Traidcraft launches toolkit to help stamp out child labour

March 18, 2015 - George Williams, Business & Training Consultant

Child labour occurs in a wide range of workplaces, such as factories, in farming, workshops and at home. It robs children of their childhood, denies them the chance of schooling, and destroys any chance of a bright future.

Traidcraft Exchange has collaborated with HomeWorkers Worldwide (HWW) and major retailers including H&M, to produce the toolkit, Preventing Child Labour in Home-Based Crafts Production - A Practical Toolkit for Businesses.

It provides a starting point for businesses seeking to tackle potential issues of child labour, as well as practical examples of what other companies have found to be successful.

The toolkit focuses on the areas which fall most directly within the companies’ sphere of responsibility, and highlights areas where companies can exert influence.  It covers underlying principles, practical steps which companies can take, and appendices containing model policies and simple practical tools.

Maveen Pereira from Traidcraft Exchange commented: “After discussions with leading international brands, the message to us was very strong.  Many want to ensure that child labour plays no part in their supply chains, but there was a lack of guidance on measures they can take to assure that it isn’t taking place in home-based production in their supply-chains.  It was in response to these discussions that we produced this toolkit.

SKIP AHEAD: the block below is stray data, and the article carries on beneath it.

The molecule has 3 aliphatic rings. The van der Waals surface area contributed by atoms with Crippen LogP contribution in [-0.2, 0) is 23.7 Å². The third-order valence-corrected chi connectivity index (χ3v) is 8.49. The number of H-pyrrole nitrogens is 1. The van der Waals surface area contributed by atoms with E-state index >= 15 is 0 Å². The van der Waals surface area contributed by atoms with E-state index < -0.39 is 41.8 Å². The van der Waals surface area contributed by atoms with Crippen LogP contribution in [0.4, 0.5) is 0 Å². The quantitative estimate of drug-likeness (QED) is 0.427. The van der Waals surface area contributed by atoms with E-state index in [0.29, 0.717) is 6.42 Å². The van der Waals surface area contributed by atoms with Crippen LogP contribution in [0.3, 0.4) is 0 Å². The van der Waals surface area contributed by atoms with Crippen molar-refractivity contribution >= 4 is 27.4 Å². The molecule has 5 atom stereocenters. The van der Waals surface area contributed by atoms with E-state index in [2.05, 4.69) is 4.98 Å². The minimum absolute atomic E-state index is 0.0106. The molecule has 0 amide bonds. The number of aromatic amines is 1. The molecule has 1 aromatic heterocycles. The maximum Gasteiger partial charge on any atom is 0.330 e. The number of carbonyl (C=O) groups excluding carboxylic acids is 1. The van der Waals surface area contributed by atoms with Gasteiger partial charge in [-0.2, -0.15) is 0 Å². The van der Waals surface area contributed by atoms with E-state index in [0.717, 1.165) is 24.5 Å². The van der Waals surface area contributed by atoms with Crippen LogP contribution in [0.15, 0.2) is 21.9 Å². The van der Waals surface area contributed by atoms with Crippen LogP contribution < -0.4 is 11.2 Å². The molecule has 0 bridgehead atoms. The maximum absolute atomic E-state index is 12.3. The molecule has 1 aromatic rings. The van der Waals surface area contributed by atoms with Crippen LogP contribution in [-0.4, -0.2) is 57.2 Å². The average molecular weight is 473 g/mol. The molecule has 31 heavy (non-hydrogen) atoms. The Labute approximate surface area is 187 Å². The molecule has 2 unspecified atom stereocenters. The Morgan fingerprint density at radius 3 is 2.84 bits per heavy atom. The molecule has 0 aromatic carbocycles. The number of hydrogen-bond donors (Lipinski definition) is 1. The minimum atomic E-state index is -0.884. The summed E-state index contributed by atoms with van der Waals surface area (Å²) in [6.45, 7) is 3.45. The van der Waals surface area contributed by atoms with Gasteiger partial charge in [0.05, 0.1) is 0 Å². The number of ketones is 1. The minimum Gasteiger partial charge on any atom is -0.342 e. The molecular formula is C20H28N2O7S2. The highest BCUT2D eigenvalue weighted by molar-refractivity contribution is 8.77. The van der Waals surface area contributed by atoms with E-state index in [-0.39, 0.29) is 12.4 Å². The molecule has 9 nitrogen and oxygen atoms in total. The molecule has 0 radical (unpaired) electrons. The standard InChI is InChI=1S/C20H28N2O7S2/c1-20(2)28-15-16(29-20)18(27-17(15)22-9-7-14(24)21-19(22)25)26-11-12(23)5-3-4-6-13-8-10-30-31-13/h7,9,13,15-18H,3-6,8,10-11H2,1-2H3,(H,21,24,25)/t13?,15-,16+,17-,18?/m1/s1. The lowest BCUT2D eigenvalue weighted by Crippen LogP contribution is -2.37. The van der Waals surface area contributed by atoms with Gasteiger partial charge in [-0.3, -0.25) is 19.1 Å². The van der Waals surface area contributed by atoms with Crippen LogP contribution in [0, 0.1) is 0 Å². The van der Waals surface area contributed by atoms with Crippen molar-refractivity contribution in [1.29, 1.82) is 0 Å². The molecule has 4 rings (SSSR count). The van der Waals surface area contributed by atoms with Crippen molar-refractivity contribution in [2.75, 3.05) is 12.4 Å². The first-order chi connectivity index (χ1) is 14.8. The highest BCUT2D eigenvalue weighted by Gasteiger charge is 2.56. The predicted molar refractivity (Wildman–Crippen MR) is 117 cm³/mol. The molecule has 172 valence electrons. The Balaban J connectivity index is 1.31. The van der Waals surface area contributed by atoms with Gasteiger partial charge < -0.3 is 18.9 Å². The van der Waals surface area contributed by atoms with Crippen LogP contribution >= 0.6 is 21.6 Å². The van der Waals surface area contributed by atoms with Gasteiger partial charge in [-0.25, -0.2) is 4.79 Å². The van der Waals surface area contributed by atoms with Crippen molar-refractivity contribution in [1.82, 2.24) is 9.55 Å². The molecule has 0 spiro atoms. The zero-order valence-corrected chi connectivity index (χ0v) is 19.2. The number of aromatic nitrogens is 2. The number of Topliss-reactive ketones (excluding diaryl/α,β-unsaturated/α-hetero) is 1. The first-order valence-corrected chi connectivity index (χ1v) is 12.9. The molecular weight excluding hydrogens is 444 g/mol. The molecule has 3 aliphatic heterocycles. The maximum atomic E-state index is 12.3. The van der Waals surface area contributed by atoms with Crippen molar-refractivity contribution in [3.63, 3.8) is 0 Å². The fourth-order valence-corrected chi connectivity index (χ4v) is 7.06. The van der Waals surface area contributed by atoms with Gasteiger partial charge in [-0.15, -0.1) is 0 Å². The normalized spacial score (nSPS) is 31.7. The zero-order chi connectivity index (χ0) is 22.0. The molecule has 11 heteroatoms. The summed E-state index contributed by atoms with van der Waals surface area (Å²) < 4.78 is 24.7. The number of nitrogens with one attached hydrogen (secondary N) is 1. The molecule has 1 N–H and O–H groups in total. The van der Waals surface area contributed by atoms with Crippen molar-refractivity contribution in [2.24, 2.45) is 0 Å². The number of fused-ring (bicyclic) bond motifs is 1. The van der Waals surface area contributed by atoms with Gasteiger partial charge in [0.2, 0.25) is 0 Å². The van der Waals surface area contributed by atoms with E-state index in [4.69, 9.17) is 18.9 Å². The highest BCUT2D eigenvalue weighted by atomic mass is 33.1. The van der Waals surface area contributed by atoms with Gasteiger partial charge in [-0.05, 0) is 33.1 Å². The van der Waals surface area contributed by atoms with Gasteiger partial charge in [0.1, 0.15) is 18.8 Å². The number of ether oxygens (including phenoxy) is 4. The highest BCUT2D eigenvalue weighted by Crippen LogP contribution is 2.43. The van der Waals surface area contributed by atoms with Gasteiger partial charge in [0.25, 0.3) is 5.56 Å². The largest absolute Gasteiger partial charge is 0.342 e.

“Supply chains can be very complex, so it’s important that companies, particularly retailers, ensure that no-one is being exploited in their production process.  Home-based work may seem difficult to monitor, but many companies have taken great strides in this area. Our toolkit will help companies prevent child labour amongst homeworkers by bringing together the best practice and learning from industry leaders.

"We don’t believe that banning homeworking is the answer. If families lose their work, it impoverishes them further and children may find themselves pushed towards even worse forms of child labour.”

Children are often forced into labour because their parents’ earnings are inadequate and insecure.  Companies can take steps to ensure children do not need to work through raising wages, finding ways to make the work more regular, and ensuring that homeworkers receive some form of social security coverage.  Where parents are able to earn enough money to support their families, they are far more likely to keep their children out of work and in education.   The toolkit gives positive examples of best practice in this area.

 

Download the toolkit now